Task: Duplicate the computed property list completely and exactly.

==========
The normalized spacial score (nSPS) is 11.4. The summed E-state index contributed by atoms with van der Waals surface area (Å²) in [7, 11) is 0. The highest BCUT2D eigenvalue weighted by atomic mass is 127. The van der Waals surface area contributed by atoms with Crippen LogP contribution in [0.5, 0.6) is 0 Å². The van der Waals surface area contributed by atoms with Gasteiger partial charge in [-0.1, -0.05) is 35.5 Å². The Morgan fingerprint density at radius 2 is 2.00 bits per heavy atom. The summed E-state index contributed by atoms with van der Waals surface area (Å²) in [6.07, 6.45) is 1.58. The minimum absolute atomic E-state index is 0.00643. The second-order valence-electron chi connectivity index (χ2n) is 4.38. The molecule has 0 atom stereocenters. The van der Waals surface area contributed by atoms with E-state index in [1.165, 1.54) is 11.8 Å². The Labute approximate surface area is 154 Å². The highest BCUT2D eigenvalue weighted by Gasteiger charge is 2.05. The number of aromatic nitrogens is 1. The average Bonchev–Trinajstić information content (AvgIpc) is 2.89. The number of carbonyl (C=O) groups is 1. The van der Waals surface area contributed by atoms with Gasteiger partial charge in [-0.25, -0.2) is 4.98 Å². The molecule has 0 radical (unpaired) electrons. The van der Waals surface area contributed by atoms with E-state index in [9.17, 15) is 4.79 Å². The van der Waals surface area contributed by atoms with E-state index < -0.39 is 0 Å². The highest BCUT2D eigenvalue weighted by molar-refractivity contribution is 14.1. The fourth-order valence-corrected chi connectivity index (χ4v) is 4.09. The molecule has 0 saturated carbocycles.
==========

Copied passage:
The normalized spacial score (nSPS) is 11.4. The summed E-state index contributed by atoms with van der Waals surface area (Å²) in [7, 11) is 0. The highest BCUT2D eigenvalue weighted by atomic mass is 127. The van der Waals surface area contributed by atoms with Crippen LogP contribution in [0.5, 0.6) is 0 Å². The van der Waals surface area contributed by atoms with Gasteiger partial charge in [-0.1, -0.05) is 35.5 Å². The Morgan fingerprint density at radius 2 is 2.00 bits per heavy atom. The summed E-state index contributed by atoms with van der Waals surface area (Å²) in [6.07, 6.45) is 1.58. The minimum absolute atomic E-state index is 0.00643. The second-order valence-electron chi connectivity index (χ2n) is 4.38. The molecule has 0 atom stereocenters. The van der Waals surface area contributed by atoms with E-state index in [1.165, 1.54) is 11.8 Å². The Labute approximate surface area is 154 Å². The highest BCUT2D eigenvalue weighted by Gasteiger charge is 2.05. The number of aromatic nitrogens is 1. The average Bonchev–Trinajstić information content (AvgIpc) is 2.89. The number of carbonyl (C=O) groups is 1. The van der Waals surface area contributed by atoms with Gasteiger partial charge in [-0.25, -0.2) is 4.98 Å². The molecule has 0 radical (unpaired) electrons. The van der Waals surface area contributed by atoms with E-state index in [9.17, 15) is 4.79 Å². The van der Waals surface area contributed by atoms with E-state index < -0.39 is 0 Å². The highest BCUT2D eigenvalue weighted by molar-refractivity contribution is 14.1. The fourth-order valence-corrected chi connectivity index (χ4v) is 4.09. The molecule has 0 saturated carbocycles.